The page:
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SBIR Grants Boost Successful Outcomes for Clean-Energy Startups

Many clean energy startups face a challenging funding environment because their development cycles are long, risky, and capital-intensive.

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The absence of a carbon price stymies commercialization.

High-tech entrepreneurs, especially in the clean energy sector, often rely on government grants. A recent study by NYU Stern Professor Sabrina T. Howell estimates the effect of the U.S. Small Business Innovation Research (SBIR) program on startups’ innovation activity, external financing, and commercialization outcomes.
 
In “Financing Innovation: Evidence from R&D Grants,” forthcoming in the April 2017 volume of the American Economic Review, Professor Howell used data from the Department of Energy (DOE) between 1995 and 2013. Application and scoring data from two large DOE offices,  Fossil Energy and Energy Efficiency and Renewable Energy, permitted causal evaluation. The SBIR grant program, authorized by Congress in 1982, is the largest single provider in the US for high-tech entrepreneurs, disbursing around $2.5 billion each year.
 
Many clean energy startups face a challenging funding environment because their development cycles are long, risky, and capital-intensive.  Further, the professor noted, “The absence of a carbon price stymies commercialization.” A majority of the firms analyzed by Professor Howell were early-stage startups, many less than a year old.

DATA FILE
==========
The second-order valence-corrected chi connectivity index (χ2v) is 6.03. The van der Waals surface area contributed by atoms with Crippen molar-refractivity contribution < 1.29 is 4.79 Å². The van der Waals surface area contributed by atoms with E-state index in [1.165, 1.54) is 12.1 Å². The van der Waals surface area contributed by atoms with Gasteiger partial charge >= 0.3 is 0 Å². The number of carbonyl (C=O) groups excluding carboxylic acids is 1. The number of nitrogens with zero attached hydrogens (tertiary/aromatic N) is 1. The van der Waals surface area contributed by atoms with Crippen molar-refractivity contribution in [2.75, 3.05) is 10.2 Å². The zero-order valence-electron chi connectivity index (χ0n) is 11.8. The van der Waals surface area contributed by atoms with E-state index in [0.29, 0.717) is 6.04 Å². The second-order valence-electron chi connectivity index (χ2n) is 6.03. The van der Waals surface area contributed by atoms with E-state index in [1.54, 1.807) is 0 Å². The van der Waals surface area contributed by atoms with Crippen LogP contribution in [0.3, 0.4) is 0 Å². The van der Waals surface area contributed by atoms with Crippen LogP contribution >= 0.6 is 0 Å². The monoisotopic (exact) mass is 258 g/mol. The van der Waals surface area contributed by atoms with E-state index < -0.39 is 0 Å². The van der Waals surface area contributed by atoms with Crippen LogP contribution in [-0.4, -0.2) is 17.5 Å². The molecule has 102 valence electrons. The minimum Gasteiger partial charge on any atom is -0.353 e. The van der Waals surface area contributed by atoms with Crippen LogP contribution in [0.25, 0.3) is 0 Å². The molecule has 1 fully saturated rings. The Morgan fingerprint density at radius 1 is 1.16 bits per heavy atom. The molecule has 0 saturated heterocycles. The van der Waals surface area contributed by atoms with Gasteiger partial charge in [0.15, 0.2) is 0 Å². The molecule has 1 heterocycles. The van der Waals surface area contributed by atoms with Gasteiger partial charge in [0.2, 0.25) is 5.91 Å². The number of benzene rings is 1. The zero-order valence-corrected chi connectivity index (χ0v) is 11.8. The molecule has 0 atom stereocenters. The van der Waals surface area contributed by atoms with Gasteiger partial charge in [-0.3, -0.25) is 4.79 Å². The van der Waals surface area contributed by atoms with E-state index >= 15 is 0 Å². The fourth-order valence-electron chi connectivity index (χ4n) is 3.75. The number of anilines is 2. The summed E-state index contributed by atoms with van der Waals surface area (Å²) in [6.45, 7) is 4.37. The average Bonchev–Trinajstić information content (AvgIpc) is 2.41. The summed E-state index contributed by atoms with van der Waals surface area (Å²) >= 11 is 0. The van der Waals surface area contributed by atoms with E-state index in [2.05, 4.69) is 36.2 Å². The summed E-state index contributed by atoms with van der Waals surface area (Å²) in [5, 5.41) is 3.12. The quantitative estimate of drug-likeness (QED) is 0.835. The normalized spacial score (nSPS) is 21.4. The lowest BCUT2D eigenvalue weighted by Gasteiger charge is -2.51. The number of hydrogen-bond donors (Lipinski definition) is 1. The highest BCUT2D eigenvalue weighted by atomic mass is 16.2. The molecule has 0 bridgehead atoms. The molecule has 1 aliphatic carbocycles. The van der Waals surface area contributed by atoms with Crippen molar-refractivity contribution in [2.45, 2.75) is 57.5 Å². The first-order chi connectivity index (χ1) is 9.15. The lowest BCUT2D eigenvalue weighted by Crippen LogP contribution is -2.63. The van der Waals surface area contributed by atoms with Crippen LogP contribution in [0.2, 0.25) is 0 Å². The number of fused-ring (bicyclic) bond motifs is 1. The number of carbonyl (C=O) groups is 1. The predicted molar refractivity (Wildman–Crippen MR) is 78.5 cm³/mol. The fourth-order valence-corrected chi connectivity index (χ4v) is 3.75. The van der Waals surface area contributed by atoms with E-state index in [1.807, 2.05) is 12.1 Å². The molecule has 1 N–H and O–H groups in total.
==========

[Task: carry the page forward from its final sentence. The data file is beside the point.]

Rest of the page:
Professor Howell’s analysis yielded clear results. She found that early stage grants make a significant difference to young clean-energy firms and increase clean innovation. “The initial SBIR grant is most useful in sectors likely to have large positive spillovers: hydropower, carbon capture and storage, building and lighting efficiency, and automotive technologies,” she wrote. There was no measurable effect for conventional energy technologies, like natural gas and coal, suggesting that they are not as financially constrained.
 
The author found that early stage grants have large, positive effects on subsequent venture capital investment, firm revenue, survival, and successful exit (IPO or acquisition). However, a larger, later stage grant did not have measurable effects. “To the extent public funds are used to subsidize applied private sector R&D,” she concluded, “the findings in this paper suggest that more grants to small, young firms on a onetime basis may be more effective in stimulating innovation than fewer larger grants that follow firms through multiple stages of technology development.”